Human Biochemistry

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All living things require the input of energy to exist – this energy is used to drive the thousands of biochemical reactions that occur to allow the organism to grow, reproduce and sustain life. This energy comes almost always from the Sun, in the rst instance – energy from sunlight is captured by photosynthetic organisms (e.g. plants, algae, certain bacteria) and converted into carbohydrates. These are then broken down by a process called cellular respiration, to produce energy-rich molecules (e.g. adenosine triphosphate, or ATP) that release energy to drive biochemical reactions. Photosynthetic organisms can by ingested by nonphotosynthetic animals, and the carbohydrates (and other biomolecules) can be broken down and used for cellular respiration. As we ourselves are non-photosynthetic organisms, we must obtain our energy through what we ingest, i.e. via our diet, so that our cells are able to carry out all the necessary biochemical reactions. The amount of energy required by an individual will depend on the amount of physical activity they perform, but in general an average man requires about 10 500 kilojoules (kJ), equating to 2500 kilocalories (kcal) per day, while an average woman needs approximately 8400 kJ (2000 kcal) per day. The amount of energy found within di erent foods we buy is often displayed on the food packaging. This energy value is worked out through a process known as food calorimetry. A food (or bomb) calorimeter can be used, which measures the heat of combustion. Here, a known mass of a particular food is ignited and completely burnt in the presence of oxygen. The energy released is transferred to water and the rise in temperature of the water is measured. The energy contained in the food can then be calculated using the following equation: q = mc∆T where: q = heat evolved (J) m = mass of water (g) c = speci c heat capacity of water (4.18 J g−1 K−1 or 4.18 J g−1 °C) (This is included in the IBO Chemistry Data booklet.) ∆T = temperature change of the water (in °C or K)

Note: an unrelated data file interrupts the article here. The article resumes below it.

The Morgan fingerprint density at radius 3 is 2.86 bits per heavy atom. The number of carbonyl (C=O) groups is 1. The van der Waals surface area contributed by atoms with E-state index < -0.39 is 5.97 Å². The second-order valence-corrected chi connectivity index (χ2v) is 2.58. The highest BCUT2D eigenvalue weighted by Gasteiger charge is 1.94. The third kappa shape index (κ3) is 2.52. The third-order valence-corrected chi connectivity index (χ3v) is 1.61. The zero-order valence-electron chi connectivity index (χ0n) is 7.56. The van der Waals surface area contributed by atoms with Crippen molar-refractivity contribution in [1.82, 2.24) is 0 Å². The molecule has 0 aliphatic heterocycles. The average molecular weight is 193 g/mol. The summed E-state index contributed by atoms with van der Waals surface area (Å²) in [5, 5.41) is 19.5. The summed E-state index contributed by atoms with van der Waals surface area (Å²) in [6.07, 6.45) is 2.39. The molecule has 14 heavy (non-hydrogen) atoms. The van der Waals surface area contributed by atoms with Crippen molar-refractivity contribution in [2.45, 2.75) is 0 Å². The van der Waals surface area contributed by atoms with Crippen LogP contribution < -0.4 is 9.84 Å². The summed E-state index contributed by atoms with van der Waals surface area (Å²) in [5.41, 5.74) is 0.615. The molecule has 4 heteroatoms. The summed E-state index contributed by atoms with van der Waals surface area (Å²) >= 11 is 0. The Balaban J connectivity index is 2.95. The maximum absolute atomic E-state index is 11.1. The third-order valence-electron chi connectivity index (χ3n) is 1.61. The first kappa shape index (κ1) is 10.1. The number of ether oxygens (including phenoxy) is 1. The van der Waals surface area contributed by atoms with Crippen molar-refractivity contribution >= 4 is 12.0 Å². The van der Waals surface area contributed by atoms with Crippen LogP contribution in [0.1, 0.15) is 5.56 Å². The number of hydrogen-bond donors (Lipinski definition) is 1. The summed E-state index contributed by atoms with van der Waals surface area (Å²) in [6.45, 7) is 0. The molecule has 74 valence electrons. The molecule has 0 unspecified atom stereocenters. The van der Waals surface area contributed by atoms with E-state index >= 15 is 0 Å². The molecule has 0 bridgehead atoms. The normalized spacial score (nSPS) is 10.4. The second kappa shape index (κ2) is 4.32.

Calculate the energy value of food using enthalpy of combustion data

1 kJ = 0.24 kcal

When 1.00 g of tomato soup was burnt in a food calorimeter containing 100 g water, it raised the temperature of the water from 20.4 °C to 28.0 °C. Calculate the energy content of 100 g of tomato soup. From the equation q = mc∆T, for 1.00 g of tomato soup, we know that: m = 100 g c = 4.18 J g−1 K−1 ∆T = 28.0 − 20.4 = 7.6 °C (which is 7.6 K, as it is the change in temperature that we are looking at, not the actual temperature).

Therefore: q = 100 × 4.18 × 7.6 = 3176.8 J, i.e. 3.18 kJ per 1 g So, in 100 g of tomato soup, there will be 3.18 × 100 = 318 kJ.

Examiner’s tip You could also be told the heat capacity of the whole system (water and calorimeter together) and asked to work out the enthalpy change. In that case, in the rst step you just multiply the heat capacity by the temperature change.

This method does not account for the heat lost through the container. The heat capacity of the thermometer and container of the food calorimeter must also be taken into account to increase accuracy of the results.

1 Complete combustion of 2.50 g of a snack food raised the temperature of 200.0 g of water by 17.9 °C. Calculate the energy value per 100 g of the food. 2 10.0 g of a biscuit was completely combusted in a food calorimeter. The heat capacity of the whole system was 8.50 kJ °C−1, and the temperature of the system increased 12.1 °C. Calculate the energy value of 100 g of the biscuit. 3 If 100 g of cooked rice contains 530 kJ energy, by how many degrees Celsius does the water temperature rise when 1 g of cooked rice is completely burnt in a food calorimeter containing 100 g water?

Draw the general structure of a 2-amino acid and identify the di erent functional groups within the molecule Describe how amino acids behave under di erent pH values Describe how amino acids join together to form peptides Describe the primary, secondary,...
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